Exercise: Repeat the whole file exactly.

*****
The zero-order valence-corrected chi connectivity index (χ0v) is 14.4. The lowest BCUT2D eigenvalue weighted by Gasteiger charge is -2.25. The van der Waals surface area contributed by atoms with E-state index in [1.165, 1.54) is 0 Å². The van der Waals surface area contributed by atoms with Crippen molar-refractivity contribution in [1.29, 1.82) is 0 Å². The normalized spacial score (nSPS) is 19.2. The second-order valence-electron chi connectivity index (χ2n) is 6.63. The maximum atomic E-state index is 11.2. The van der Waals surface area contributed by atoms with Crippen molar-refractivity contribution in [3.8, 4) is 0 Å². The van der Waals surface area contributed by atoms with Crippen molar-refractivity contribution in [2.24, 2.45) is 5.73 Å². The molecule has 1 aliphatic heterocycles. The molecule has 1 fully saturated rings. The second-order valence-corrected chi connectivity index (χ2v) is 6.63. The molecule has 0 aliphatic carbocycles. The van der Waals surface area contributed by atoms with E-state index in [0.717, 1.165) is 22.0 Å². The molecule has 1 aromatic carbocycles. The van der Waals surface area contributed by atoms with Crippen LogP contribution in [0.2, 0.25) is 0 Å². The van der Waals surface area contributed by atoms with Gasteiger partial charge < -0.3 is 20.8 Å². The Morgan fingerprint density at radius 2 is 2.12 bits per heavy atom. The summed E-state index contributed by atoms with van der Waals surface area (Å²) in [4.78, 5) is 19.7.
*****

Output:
The zero-order valence-corrected chi connectivity index (χ0v) is 14.4. The lowest BCUT2D eigenvalue weighted by Gasteiger charge is -2.25. The van der Waals surface area contributed by atoms with E-state index in [1.165, 1.54) is 0 Å². The van der Waals surface area contributed by atoms with Crippen molar-refractivity contribution in [1.29, 1.82) is 0 Å². The normalized spacial score (nSPS) is 19.2. The second-order valence-electron chi connectivity index (χ2n) is 6.63. The maximum atomic E-state index is 11.2. The van der Waals surface area contributed by atoms with Crippen molar-refractivity contribution in [3.8, 4) is 0 Å². The van der Waals surface area contributed by atoms with Crippen molar-refractivity contribution in [2.24, 2.45) is 5.73 Å². The molecule has 1 aliphatic heterocycles. The molecule has 1 fully saturated rings. The second-order valence-corrected chi connectivity index (χ2v) is 6.63. The molecule has 0 aliphatic carbocycles. The van der Waals surface area contributed by atoms with E-state index in [0.717, 1.165) is 22.0 Å². The molecule has 1 aromatic carbocycles. The van der Waals surface area contributed by atoms with Crippen LogP contribution in [0.2, 0.25) is 0 Å². The van der Waals surface area contributed by atoms with Gasteiger partial charge < -0.3 is 20.8 Å². The Morgan fingerprint density at radius 2 is 2.12 bits per heavy atom. The summed E-state index contributed by atoms with van der Waals surface area (Å²) in [4.78, 5) is 19.7.